Mid-level Android smartphones start to blend together after a while and the HTC Desire S is not one to stand out by much, at least visually. It’s fairly light and moderately slim seeing how there’s no keyboard, but the one word that perfectly describes it is generic.
Join us, however, as we plumb the hidden depths of this seemingly innocuous smartphone, starting with the screen, a larger than average 3.7” 800×480 SLCD number, continuing the HTC trend of absolutely no AMOLED screens under any circumstances.
The 115 mm by 59.8 mm by 11.6 mm dimensions place the handset squarely in mediocre territory. It won’t win any slimness awards, but neither are you likely to feel it in your pocket unless you’re actively looking for it. The 130g weight is a different matter altogether, as it makes the Desire S one of the lighter mid-level Android handsets.
Spearheading the specifications list is the 1 Ghz Scorpion processor, backed up by an Adreno 205 graphics processor, meaning you can get your Dungeon Defenders on at any time of day or night. True to its middle of the road roots, the HTC Desire S comes with 768 MB RAM, which, while short of the much better-sounding 1 GB on higher end models, should amply suffice for day-to-day application usage.
The handy DLNA certification means you can stream your videos to it straight from your home theater setup and it can even be used as a WiFi hotspot if you leave your MiFi at home, or simply donlt own one. Bluetooth 2.1 with A2DP and the requisite microSD slot round out a balanced but ultimately unexciting array of features.
Design, Display, UI
An aluminum stripe runs horizontally down the back of the phone, while the common gripping areas are coated in rubber. The only way you’re dropping this thing is if you try balancing it on your nose. The only decisive esthetic touch HTC made here was keeping it all black, as the two-tone paint job it’s sometimes fond of would have taken this phone’s look from unremarkable to tacky in a heartbeat.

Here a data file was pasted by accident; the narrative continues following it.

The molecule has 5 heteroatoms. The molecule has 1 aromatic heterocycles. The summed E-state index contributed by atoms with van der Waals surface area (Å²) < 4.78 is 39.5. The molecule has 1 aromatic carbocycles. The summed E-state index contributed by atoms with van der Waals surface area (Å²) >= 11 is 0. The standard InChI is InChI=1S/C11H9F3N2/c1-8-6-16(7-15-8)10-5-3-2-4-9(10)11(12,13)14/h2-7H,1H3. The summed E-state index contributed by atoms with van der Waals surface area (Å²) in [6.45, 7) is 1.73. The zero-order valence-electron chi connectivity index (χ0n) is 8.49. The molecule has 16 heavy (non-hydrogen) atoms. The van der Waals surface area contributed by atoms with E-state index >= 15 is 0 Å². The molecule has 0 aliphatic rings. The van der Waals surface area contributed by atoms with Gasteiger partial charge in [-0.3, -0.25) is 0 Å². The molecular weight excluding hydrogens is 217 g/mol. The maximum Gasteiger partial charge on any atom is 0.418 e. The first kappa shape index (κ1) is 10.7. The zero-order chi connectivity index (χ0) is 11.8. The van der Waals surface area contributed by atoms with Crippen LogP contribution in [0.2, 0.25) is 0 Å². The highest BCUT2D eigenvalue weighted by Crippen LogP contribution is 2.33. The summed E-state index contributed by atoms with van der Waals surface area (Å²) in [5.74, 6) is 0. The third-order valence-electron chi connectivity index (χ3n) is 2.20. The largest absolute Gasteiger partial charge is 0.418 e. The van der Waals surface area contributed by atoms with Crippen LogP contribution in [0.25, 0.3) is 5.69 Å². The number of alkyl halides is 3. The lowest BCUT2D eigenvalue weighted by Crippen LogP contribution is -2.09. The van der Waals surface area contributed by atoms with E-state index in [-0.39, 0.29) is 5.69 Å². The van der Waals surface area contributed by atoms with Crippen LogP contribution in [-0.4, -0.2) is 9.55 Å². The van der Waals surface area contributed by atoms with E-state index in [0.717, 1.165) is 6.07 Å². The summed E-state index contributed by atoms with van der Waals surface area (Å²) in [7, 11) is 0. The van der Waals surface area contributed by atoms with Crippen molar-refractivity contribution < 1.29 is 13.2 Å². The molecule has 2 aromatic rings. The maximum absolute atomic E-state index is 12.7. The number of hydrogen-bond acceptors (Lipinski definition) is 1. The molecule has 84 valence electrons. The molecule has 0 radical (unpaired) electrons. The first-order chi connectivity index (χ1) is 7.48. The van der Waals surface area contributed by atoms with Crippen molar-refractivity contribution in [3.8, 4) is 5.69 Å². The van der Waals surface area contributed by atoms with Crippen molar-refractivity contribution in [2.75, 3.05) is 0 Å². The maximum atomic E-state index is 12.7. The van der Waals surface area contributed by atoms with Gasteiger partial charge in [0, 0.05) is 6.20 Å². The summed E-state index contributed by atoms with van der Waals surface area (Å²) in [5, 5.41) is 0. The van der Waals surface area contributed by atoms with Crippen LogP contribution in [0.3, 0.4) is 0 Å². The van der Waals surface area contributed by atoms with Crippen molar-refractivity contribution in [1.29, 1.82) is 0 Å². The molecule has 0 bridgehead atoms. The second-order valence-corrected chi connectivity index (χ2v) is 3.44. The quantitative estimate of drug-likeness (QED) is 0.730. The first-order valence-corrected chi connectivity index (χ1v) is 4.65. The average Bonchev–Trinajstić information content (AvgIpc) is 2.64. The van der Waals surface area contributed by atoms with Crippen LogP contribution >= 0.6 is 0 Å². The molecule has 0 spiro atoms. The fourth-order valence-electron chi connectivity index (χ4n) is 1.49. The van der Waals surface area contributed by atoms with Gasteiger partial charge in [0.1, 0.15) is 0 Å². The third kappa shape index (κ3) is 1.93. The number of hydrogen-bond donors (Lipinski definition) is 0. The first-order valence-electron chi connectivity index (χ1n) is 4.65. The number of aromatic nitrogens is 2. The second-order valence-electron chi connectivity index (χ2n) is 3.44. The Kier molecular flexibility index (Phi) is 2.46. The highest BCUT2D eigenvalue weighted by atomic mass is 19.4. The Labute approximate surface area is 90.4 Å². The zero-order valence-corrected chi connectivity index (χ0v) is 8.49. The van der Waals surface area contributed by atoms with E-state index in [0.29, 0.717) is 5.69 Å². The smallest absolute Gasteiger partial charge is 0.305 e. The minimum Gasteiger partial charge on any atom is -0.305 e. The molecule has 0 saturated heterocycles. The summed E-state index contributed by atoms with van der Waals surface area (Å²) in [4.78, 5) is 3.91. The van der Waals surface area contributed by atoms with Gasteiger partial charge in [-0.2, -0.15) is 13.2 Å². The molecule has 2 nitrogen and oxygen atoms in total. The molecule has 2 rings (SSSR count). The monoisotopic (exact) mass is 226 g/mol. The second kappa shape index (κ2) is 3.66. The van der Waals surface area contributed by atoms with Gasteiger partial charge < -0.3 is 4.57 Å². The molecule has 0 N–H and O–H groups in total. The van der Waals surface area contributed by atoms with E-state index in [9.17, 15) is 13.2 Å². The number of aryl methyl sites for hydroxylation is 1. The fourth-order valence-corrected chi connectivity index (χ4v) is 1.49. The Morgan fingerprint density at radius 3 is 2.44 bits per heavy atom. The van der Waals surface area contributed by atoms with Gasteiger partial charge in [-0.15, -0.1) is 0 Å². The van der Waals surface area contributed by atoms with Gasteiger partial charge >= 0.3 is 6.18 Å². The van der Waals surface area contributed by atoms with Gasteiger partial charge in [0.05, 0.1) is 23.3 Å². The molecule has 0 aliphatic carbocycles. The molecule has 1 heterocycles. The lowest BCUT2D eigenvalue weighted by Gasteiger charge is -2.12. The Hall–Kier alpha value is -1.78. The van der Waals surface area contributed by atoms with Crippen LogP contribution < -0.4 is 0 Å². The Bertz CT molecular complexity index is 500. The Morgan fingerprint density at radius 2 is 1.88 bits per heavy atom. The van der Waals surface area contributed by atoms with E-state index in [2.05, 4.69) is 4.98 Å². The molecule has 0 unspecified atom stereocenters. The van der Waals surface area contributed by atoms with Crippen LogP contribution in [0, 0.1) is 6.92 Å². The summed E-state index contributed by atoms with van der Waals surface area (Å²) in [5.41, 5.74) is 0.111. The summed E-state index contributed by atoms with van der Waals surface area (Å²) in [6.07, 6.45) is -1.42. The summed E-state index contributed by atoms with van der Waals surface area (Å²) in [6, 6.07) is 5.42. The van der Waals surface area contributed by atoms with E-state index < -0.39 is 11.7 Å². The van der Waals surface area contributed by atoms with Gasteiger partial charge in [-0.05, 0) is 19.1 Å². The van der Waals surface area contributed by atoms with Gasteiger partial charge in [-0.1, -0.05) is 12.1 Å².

The only hardware buttons to be found are the volume keys and the Power button. We would have liked to have seen a dedicated camera button, but alas HTC is seemingly moving away from that trend altogether.
Despite the lack of AMOLED technology , we found the screen to be responsive and crisp and as readable in direct sunlight as these things ever are.
Also worth mentioning is that the screen is enmeshed in the by now ubiquitous Gorilla Glass, sworn enemy of scratches and scrapes everywhere. Other stand-out features include the by now familiar HTC Sense UI , with its pull-out menu of settings which we’re rather surprised Google hasn’t appropriated for general use yet and extra panels like My Shelf, which displays your favorite ebooks configured for convenience. The upgrade-averse will be happy to hear Android 2.3.3 Gingerbread is already on board, but then again if you are one, this isn’t the platform for you.
Processor and Camera
We put the aforementioned Scorpion through its paces and despite its ferocious name, it was on its best behavior. It few through anything from YouTube videos to… non-YouTube videos and despite lacking the punch of its dual core siblings there literally should not be anything in the Market right now this processor could not handle.
Internet browsing was fast and crisp, probably as much to do with Three’s excellent network coverage as the punchy processor and graphics chip combo.
The camera is a standard-issue HTC 5 MP shooter with LED flash and 720p recording capabilities. HTC didn’t bother to recess it or add any sort of protection, but assuming they managed to spare a bit of Gorilla Glass for it, that shouldn’t be an issue.
The point and shoot replacement crowd will be happy to know it comes with the full array of features, including autofocus, touch focus, image stabilization and geo-tagging .
Battery life is where the HTC Desire S impressed, as despite the smaller than average 1450 mAh battery, we could eke out two days of normal usage without any issues, despite moderate to heavy YouTube and web browsing.
Access to the battery and SIM is rather harder to obtain than it should, as the battery cover is wedged in pretty good, but a fair bit of determination will eventually get it open.
All in all, this is the kind of device that puts iPhone users to sleep. There’s only residual evidence of HTC’s legendary design acumen, but as a reliable workhorse or all-round handset it will do most anything you can think to throw at it.
For the price we’re thinking you might be better advised holding off on this, if only because older but similarly or even better specced devices like the HTC Desire HD are coming down in price and can be had for about the same amount.
Take a look and our article on Android vs iPhone to see which smartphone and mobile platform is best for you.